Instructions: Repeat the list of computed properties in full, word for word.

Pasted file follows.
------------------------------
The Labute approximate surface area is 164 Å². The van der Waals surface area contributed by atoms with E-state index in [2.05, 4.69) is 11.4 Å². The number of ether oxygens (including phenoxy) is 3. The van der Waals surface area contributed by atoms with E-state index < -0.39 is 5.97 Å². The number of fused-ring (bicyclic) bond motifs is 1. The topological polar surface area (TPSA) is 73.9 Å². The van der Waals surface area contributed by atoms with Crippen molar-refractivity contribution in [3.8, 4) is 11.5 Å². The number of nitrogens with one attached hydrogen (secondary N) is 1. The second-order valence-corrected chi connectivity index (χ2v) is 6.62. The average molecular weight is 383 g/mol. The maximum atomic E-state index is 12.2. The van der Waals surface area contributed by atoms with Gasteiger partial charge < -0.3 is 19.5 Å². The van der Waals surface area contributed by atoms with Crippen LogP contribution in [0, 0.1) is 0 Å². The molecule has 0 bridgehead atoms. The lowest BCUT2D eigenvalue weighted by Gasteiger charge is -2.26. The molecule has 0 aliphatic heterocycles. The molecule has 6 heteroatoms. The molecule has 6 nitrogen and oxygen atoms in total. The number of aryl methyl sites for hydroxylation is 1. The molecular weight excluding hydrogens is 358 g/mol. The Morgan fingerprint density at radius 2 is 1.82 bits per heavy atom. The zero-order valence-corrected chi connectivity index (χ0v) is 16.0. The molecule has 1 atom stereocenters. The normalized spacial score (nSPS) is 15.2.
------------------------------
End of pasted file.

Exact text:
The Labute approximate surface area is 164 Å². The van der Waals surface area contributed by atoms with E-state index in [2.05, 4.69) is 11.4 Å². The number of ether oxygens (including phenoxy) is 3. The van der Waals surface area contributed by atoms with E-state index < -0.39 is 5.97 Å². The number of fused-ring (bicyclic) bond motifs is 1. The topological polar surface area (TPSA) is 73.9 Å². The van der Waals surface area contributed by atoms with Crippen molar-refractivity contribution in [3.8, 4) is 11.5 Å². The number of nitrogens with one attached hydrogen (secondary N) is 1. The second-order valence-corrected chi connectivity index (χ2v) is 6.62. The average molecular weight is 383 g/mol. The maximum atomic E-state index is 12.2. The van der Waals surface area contributed by atoms with Gasteiger partial charge < -0.3 is 19.5 Å². The van der Waals surface area contributed by atoms with Crippen LogP contribution in [0, 0.1) is 0 Å². The molecule has 0 bridgehead atoms. The lowest BCUT2D eigenvalue weighted by Gasteiger charge is -2.26. The molecule has 0 aliphatic heterocycles. The molecule has 6 heteroatoms. The molecule has 6 nitrogen and oxygen atoms in total. The number of aryl methyl sites for hydroxylation is 1. The molecular weight excluding hydrogens is 358 g/mol. The Morgan fingerprint density at radius 2 is 1.82 bits per heavy atom. The zero-order valence-corrected chi connectivity index (χ0v) is 16.0. The molecule has 1 atom stereocenters. The normalized spacial score (nSPS) is 15.2.